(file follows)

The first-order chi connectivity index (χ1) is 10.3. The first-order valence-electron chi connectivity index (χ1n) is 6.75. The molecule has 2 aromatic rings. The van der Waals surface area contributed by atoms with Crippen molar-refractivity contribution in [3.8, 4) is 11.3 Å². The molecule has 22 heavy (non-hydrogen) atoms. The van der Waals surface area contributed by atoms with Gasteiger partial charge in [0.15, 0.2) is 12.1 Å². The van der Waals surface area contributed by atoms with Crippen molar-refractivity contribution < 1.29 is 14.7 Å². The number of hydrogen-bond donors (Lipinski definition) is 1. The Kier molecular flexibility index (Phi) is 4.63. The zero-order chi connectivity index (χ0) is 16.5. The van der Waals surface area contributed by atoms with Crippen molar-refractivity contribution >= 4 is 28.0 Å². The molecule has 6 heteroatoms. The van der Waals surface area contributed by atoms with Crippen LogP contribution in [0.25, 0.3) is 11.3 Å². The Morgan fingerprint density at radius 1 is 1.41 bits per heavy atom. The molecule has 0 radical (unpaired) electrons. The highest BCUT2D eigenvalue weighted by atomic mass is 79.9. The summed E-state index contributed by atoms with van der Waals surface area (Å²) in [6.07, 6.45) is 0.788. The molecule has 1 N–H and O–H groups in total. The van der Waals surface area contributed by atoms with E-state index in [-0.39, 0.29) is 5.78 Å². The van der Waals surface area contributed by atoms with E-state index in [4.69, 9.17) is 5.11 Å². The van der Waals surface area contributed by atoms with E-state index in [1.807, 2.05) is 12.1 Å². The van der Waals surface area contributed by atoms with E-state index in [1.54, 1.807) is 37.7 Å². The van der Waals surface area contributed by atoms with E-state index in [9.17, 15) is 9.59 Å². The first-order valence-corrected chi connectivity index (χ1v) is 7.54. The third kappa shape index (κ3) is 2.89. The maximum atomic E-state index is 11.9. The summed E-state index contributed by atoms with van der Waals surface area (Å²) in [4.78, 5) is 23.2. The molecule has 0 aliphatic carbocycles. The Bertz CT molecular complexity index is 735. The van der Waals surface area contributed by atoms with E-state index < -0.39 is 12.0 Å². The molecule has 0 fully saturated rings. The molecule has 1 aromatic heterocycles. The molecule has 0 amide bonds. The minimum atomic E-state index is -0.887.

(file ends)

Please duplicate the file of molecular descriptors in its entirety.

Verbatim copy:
The first-order chi connectivity index (χ1) is 10.3. The first-order valence-electron chi connectivity index (χ1n) is 6.75. The molecule has 2 aromatic rings. The van der Waals surface area contributed by atoms with Crippen molar-refractivity contribution in [3.8, 4) is 11.3 Å². The molecule has 22 heavy (non-hydrogen) atoms. The van der Waals surface area contributed by atoms with Gasteiger partial charge in [0.15, 0.2) is 12.1 Å². The van der Waals surface area contributed by atoms with Crippen molar-refractivity contribution < 1.29 is 14.7 Å². The number of hydrogen-bond donors (Lipinski definition) is 1. The Kier molecular flexibility index (Phi) is 4.63. The zero-order chi connectivity index (χ0) is 16.5. The van der Waals surface area contributed by atoms with Crippen molar-refractivity contribution >= 4 is 28.0 Å². The molecule has 6 heteroatoms. The van der Waals surface area contributed by atoms with Crippen LogP contribution in [0.25, 0.3) is 11.3 Å². The Morgan fingerprint density at radius 1 is 1.41 bits per heavy atom. The molecule has 0 radical (unpaired) electrons. The highest BCUT2D eigenvalue weighted by atomic mass is 79.9. The summed E-state index contributed by atoms with van der Waals surface area (Å²) in [6.07, 6.45) is 0.788. The molecule has 1 N–H and O–H groups in total. The van der Waals surface area contributed by atoms with E-state index in [-0.39, 0.29) is 5.78 Å². The van der Waals surface area contributed by atoms with E-state index in [4.69, 9.17) is 5.11 Å². The van der Waals surface area contributed by atoms with E-state index in [1.807, 2.05) is 12.1 Å². The van der Waals surface area contributed by atoms with E-state index in [1.54, 1.807) is 37.7 Å². The van der Waals surface area contributed by atoms with E-state index in [9.17, 15) is 9.59 Å². The first-order valence-corrected chi connectivity index (χ1v) is 7.54. The third kappa shape index (κ3) is 2.89. The maximum atomic E-state index is 11.9. The summed E-state index contributed by atoms with van der Waals surface area (Å²) in [4.78, 5) is 23.2. The molecule has 0 aliphatic carbocycles. The Bertz CT molecular complexity index is 735. The van der Waals surface area contributed by atoms with E-state index < -0.39 is 12.0 Å². The molecule has 0 fully saturated rings. The molecule has 1 aromatic heterocycles. The molecule has 0 amide bonds. The minimum atomic E-state index is -0.887.